Essay on The Bloody Chamber by Angela Carter

2054 Words9 Pages
There is plenty of opportunity for interpretation in Carter’s writing, particularly in her book ‘The Bloody Chamber’ which is commonly considered to be her masterwork, brimming with intertextualities and ambiguities. Some may find her work to be excessively violent or savage, perhaps even alienating. Yet others may have found this no-holds-barred approach to be exhilarating and refreshing in comparison to other authors of her time. In her re-writing of Perrault and Beaumont’s classic tales, Carter proposes a reading of several well-known stories with intent to unveil through a feminist perspective the ideological content they present. “The Bloody Chamber” is her take on the tale of Bluebeard; “The Werewolf” is her variation of the tale of…show more content…
This in itself begins to uncover a deeper meaning to her literature; both obvious and latent in ways which create a curiosity to analyse the text in-depth. With ‘The Bloody Chamber’ collection, Carter made a clear attempt to demythologise classic fairy tales, using them not only to deconstruct traditional masculinity, but also to highlight liberation and re-evaluate the female standpoint within a patriarchal society. Carter herself argued that although 18th century aristocratic writers who penned these tales sprinkled in some morality in order to convert them into suitable parables for children, the darkness of their content and belittlement towards women remained. Carter (2013, page unknown) To counter this, her stories restored the female psyche of her protagonists by rewarding their active sexuality rather than punishing it into passiveness or misogynistic suppression.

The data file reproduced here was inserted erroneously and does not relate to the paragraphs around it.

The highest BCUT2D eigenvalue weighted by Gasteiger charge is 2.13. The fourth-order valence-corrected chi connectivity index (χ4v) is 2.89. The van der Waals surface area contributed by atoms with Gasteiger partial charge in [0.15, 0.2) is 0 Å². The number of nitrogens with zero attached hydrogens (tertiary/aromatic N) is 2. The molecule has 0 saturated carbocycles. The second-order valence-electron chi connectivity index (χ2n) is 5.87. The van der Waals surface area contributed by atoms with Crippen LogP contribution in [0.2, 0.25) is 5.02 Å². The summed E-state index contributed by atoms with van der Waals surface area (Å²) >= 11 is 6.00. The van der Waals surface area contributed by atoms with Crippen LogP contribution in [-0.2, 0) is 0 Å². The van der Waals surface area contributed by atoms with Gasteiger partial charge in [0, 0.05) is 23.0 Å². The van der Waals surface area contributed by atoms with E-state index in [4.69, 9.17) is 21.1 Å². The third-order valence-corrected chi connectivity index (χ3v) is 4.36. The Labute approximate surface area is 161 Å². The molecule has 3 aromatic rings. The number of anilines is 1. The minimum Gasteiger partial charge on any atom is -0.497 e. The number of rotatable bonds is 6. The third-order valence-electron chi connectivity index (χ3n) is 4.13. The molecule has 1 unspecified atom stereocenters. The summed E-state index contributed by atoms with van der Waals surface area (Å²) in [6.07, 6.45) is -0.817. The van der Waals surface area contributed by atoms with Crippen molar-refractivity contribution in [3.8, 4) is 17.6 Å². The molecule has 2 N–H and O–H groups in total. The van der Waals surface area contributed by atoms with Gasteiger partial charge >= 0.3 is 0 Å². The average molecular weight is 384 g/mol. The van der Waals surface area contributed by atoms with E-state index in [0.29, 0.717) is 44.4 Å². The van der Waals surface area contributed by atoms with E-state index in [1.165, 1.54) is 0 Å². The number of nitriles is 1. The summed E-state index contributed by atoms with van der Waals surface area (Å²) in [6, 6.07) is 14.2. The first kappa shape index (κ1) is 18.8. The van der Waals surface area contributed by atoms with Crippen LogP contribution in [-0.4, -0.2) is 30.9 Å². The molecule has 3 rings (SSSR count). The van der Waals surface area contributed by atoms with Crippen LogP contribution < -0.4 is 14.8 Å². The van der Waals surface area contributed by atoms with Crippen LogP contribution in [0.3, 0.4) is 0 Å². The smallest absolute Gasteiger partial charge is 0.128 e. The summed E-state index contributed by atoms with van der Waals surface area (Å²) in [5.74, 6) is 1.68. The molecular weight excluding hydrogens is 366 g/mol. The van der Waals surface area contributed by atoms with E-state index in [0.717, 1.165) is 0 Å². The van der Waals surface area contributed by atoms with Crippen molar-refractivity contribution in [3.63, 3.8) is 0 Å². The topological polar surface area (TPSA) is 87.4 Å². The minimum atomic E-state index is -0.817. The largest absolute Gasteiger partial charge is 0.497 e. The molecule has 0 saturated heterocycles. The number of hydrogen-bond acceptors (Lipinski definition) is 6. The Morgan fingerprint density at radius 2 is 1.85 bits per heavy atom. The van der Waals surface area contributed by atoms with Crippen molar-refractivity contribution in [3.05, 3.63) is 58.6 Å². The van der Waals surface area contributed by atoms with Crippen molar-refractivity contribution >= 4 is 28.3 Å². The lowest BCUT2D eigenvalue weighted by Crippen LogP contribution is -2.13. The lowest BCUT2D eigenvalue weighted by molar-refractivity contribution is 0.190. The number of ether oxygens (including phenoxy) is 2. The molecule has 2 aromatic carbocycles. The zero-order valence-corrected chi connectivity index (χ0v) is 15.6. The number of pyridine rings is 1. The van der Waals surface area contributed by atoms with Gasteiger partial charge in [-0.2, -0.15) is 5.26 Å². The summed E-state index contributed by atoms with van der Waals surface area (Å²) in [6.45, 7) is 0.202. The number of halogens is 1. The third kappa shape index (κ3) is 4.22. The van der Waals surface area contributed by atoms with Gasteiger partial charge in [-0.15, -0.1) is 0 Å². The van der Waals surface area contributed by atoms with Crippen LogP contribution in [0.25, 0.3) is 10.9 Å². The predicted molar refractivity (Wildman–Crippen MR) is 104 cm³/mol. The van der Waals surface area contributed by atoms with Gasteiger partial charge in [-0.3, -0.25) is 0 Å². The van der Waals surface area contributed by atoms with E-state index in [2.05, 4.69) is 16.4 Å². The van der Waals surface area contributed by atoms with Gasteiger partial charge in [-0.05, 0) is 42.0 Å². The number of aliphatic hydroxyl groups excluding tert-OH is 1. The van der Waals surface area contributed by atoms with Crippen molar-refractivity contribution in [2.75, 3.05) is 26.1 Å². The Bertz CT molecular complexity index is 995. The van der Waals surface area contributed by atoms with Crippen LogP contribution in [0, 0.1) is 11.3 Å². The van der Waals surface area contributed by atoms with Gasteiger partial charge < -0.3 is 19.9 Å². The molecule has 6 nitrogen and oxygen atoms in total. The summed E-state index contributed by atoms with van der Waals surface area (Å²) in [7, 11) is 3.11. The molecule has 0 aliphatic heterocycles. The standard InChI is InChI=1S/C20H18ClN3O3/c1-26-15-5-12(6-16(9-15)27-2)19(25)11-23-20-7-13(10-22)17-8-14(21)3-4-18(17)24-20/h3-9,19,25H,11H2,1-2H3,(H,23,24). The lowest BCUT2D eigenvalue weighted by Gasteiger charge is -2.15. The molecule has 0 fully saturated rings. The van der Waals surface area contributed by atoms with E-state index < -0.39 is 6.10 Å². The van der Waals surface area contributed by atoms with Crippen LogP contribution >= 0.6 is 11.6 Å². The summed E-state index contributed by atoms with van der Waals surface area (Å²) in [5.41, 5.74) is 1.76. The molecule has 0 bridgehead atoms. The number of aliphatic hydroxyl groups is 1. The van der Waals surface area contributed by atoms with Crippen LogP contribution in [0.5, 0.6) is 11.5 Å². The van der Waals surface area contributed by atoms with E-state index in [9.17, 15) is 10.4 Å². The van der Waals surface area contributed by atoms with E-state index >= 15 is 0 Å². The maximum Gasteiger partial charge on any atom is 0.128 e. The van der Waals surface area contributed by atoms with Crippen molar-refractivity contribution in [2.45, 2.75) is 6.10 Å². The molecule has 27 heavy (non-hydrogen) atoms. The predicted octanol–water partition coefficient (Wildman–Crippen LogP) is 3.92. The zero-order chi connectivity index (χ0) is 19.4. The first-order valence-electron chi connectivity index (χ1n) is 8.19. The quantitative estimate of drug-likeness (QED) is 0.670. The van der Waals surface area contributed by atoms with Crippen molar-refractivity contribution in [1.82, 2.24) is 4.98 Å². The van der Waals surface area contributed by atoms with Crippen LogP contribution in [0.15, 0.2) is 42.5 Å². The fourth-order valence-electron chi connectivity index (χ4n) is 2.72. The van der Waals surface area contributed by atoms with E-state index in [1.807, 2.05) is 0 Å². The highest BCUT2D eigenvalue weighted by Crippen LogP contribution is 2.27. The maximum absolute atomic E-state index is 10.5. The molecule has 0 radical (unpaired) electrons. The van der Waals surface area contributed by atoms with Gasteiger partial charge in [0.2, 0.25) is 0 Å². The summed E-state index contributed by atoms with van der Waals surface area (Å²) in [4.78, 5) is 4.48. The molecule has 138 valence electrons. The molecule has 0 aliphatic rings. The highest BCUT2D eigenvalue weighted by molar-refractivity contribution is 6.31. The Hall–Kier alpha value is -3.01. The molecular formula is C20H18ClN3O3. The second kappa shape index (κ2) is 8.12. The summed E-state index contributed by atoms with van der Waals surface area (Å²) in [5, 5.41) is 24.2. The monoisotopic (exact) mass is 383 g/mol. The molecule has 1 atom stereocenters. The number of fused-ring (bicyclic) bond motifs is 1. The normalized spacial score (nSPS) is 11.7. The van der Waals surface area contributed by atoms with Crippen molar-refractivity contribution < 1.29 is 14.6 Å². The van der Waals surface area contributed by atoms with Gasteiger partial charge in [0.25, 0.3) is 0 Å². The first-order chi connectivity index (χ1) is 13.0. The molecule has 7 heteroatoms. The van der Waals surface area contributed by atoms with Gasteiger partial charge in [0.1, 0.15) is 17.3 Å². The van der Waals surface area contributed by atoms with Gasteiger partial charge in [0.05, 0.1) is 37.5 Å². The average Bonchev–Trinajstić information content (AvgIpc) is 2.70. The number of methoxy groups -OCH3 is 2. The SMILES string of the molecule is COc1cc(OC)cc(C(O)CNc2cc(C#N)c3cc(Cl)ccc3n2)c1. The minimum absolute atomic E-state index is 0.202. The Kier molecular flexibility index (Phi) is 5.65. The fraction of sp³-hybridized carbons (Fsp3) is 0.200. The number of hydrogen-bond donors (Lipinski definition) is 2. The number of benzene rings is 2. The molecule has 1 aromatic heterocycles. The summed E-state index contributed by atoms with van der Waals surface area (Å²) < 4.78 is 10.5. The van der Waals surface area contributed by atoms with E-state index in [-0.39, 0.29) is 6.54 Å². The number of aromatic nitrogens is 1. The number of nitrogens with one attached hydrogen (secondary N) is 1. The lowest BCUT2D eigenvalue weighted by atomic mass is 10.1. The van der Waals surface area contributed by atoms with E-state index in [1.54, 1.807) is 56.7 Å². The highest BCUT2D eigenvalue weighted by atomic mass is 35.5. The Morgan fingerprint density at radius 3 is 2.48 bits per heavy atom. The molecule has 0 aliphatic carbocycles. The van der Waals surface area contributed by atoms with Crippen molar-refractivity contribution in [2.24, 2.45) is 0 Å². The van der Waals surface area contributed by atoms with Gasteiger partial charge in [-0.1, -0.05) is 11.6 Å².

It would be unfair to disregard the notion of ‘gross repellence’ altogether, as the book is most certainly populated with surreal and grotesque material. Carter’s baroque and parodist take on fairy tales outlines the darkness of grotesque literature. She uses vulgar language “..his prick, curved upwards like the scimitar he held” Carter (1995, page 17] to coincide with scenes of perverseness, torture, incest, murder, sadomasochism, among other themes which in general are considered to be
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